calculating switching activity and crosstalk activity values related to transmitting over said bus said respective candidate strings of data bits; and
identifying said optimum string of data bits as a string of data bits that jointly minimizes said switching activity and said crosstalk activity.
9. A method of transmitting data over a bus including a plurality of lines, wherein energy is dissipated as a result of said transmission, the method comprising the steps of:
partitioning said lines in said bus into a plurality of line clusters;
identifying a plurality of clusters of data bits each to be transmitted at a time over a respective one line cluster out of said plurality of line clusters;
subjecting each said cluster of data bits to re-ordering according to a set of reordering patterns to produce a corresponding set of respective candidate clusters of data bits to be transmitted at a time over said respective one line cluster;
calculating switching activity and crosstalk activity values related to transmitting over said respective one line cluster said respective candidate clusters of data bits;
identifying an optimum cluster of data bits that jointly minimizes said switching activity and said crosstalk activity; and
transmitting over said respective one line cluster said optimum cluster of data bits.
10. The method of
11. The method of
identifying, as a function of said switching activity and crosstalk activity values, a single optimum reordering pattern that, when applied identically to all the clusters of data bits to be transmitted over all of said line clusters of said bus, minimizes said energy dissipated as a result of transmission over said bus; and
transmitting, over all of said line clusters of said bus, clusters of data bits reordered using said single optimum reordering pattern.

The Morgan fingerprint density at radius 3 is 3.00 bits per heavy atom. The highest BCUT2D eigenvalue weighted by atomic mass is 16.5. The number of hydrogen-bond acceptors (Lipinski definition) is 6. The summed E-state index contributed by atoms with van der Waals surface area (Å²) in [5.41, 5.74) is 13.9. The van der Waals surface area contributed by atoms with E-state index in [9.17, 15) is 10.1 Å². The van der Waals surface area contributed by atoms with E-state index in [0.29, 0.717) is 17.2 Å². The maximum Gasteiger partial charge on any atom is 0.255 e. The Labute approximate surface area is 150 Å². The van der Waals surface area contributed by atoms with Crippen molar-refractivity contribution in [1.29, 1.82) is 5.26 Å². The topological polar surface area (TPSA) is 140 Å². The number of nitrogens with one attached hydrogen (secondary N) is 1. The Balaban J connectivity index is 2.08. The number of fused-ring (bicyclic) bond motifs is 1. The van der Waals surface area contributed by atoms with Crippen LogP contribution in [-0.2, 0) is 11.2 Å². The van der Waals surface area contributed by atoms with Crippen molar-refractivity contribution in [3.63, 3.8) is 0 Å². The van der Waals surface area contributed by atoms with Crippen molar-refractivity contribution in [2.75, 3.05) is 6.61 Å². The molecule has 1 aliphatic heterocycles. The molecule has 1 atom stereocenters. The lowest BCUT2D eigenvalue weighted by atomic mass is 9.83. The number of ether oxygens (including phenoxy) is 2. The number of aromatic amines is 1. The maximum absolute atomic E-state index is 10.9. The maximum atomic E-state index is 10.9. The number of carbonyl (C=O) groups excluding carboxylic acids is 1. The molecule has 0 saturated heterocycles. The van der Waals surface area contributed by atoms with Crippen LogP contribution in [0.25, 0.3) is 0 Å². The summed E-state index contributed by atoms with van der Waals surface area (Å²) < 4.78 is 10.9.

12. The method of
13. The method of
14. A method of transmitting data over a bus including a plurality of bus lines including the steps of:
arranging said bus lines to have non-uniform line placement, whereby said lines have different crosstalk capacitance values with respect to their neighboring lines, said different crosstalk capacitance values ranging between lower and higher values;
identifying a string of data bits to be transmitted at a time over said bus;
subjecting at least a part of said string of data bits to re-ordering according to a set of reordering patterns to produce a corresponding set of respective candidate strings of data bits to be transmitted at a time over said bus;
calculating crosstalk activity values related to transmitting over said bus said respective candidate strings of data bits;
identifying, as a function of said crosstalk activity values, an optimum string of data bits whereby bits giving rise to high crosstalk activity are allotted to bus lines having lower crosstalk capacitance values; and
transmitting over said bus said optimum string of data bits.
15. The method of
calculating switching activity and crosstalk activity values related to transmitting over said bus said respective candidate strings of data bits; and
identifying said optimum string of data bits as a string of data bits that jointly minimizes said switching activity and said crosstalk activity.
16. A method of estimating energy dissipated due to crosstalk between lines when transmitting data over a bus including a plurality of lines having a given line placement, whereby said lines have crosstalk capacitance values therebetween, the method comprising the steps of:
identifying a string of data bits to be transmitted at a time over said bus;
subjecting at least a part of said string of data bits to re-ordering according to a set of reordering patterns to produce a corresponding set of respective candidate strings of data bits to be transmitted at a time over said bus;
calculating crosstalk activity values related to transmitting over said bus said respective candidate strings of data bits as linear combinations of said crosstalk capacitance values, wherein coefficients of said linear combinations are a function of said reordering patterns, the crosstalk activity values thus calculated representing estimations of the energy dissipated due to crosstalk when transmitting the respective candidate strings of data bits over said bus.